Not only do we offer outstanding care, but we’re sensitive to your comfort and well-being. Knowing what to expect in surgery can go a long way toward setting your mind at ease.
The more you know about Eyecare Medical Group, the more you can take comfort in our care. For instance, our Surgical Center has an all-registered nursing staff with close to 200 combined years of nursing experience. Of these, four are Certified Registered Nurses in Ophthalmology (CRNO).
The day of surgery
Look for the Surgical Center entrance (drive around the building to the rear) and come inside to our waiting room. Once you’ve checked in with the receptionist, a registered nurse will accompany you to the pre-op area to check your blood pressure, pulse and temperature, and to monitor your heart rhythm. Your nurse will review your medical history and check on factors that might rule out surgery.
If everything checks out in your pre-op exam, your nurse will administer your eyedrops. Depending on your procedure, these eyedrops could deliver anesthesia, antibiotics or promote dilation of the pupil.
Now you’ll meet our anesthesiologist, Dr. Villi Enders. He will interview you and explain his role in your procedure. Dr. Enders will start an IV to administer sedatives or other medications as required during surgery.
You’ll receive a paper hat, gown and booties to put on over your clothes. A nurse will walk you into the OR which has been set up for your procedure. (Feel free to bring your cane, walker or wheelchair with you into the OR.) Your nurse will situate you comfortably on a bed and cover you with a warm blanket.
Your caregivers will monitor your vital signs throughout the procedure. You’ll wear an automatic blood pressure cuff on your arm, be connected to a heart monitor and have a clip on your finger that checks oxygen levels. Next, your doctor will administer one of two types of anesthesia: topical or eye block.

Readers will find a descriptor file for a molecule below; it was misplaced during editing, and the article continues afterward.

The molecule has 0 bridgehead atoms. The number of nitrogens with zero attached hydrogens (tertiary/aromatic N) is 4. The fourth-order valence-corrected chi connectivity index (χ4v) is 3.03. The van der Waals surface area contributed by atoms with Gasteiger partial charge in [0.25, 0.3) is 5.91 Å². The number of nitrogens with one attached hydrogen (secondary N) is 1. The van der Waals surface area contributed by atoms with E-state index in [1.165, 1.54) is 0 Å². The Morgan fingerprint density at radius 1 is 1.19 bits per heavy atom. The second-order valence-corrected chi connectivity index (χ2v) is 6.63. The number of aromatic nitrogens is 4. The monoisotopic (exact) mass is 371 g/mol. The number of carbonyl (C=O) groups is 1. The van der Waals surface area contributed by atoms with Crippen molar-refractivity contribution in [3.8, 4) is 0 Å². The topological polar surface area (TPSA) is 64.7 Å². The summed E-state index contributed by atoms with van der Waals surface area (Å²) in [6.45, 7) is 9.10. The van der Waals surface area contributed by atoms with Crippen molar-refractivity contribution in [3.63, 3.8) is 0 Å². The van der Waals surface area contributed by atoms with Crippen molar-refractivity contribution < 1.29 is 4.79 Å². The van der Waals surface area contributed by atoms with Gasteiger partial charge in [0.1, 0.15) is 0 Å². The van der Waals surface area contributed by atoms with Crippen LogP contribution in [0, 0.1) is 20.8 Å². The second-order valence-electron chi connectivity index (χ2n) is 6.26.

Topical: This option is used when you as the patient are able to hear, be coherent and follow instructions during the surgery. You’ll receive a sedative through an IV and your nurse will administer topical anesthetic eyedrops.
Eye Block: This option is used when the patient is not as easily able to follow instructions and/or keep their eye completely immobile. The patient receives a sedative through an IV and a local anesthetic is injected in two places near the eye.
Our staff will prep your eye, put sterile drapes around the surgery area, and put all the instruments in place. Everything is now ready for your surgeon to proceed.
You’ll feel safe and cared for throughout the procedure. In fact, one of our caregivers will hold your hand during surgery. Your surgeon may speak to you from time to time, and your nurse will set your mind at ease if you hear or see something that concerns you.
After surgery, your bed will be raised so you’re in a seated position. When you’re ready, your nurse will take you back to the room where you received pre-op care. As your nurse double-checks your blood pressure and pulse, you can enjoy your choice of coffee, tea or juice and a warm muffin.
Now you will receive your post-op instructions for the evening. You’ll learn what to expect from your vision, what complications to look for, what discomfort you might experience, what activities to avoid and what if any medications to take. You will also receive an emergency telephone number in case you need to reach a surgeon. Your nurse will remove the saline lock, and arrange for the OR receptionist to walk you safely to your car. It is important that someone else drive you home following your surgery.
The day after surgery
The next day you’ll come to your doctor’s office for a post-op visit. It’s important that someone else drives you here and picks you up. After a thorough check-up, your doctor will offer more post-op instructions and give you medications if necessary.
You’re on your way to a full recovery! We’re happy to be part of that recovery and look forward to doing all we can to ensure your continued eye health.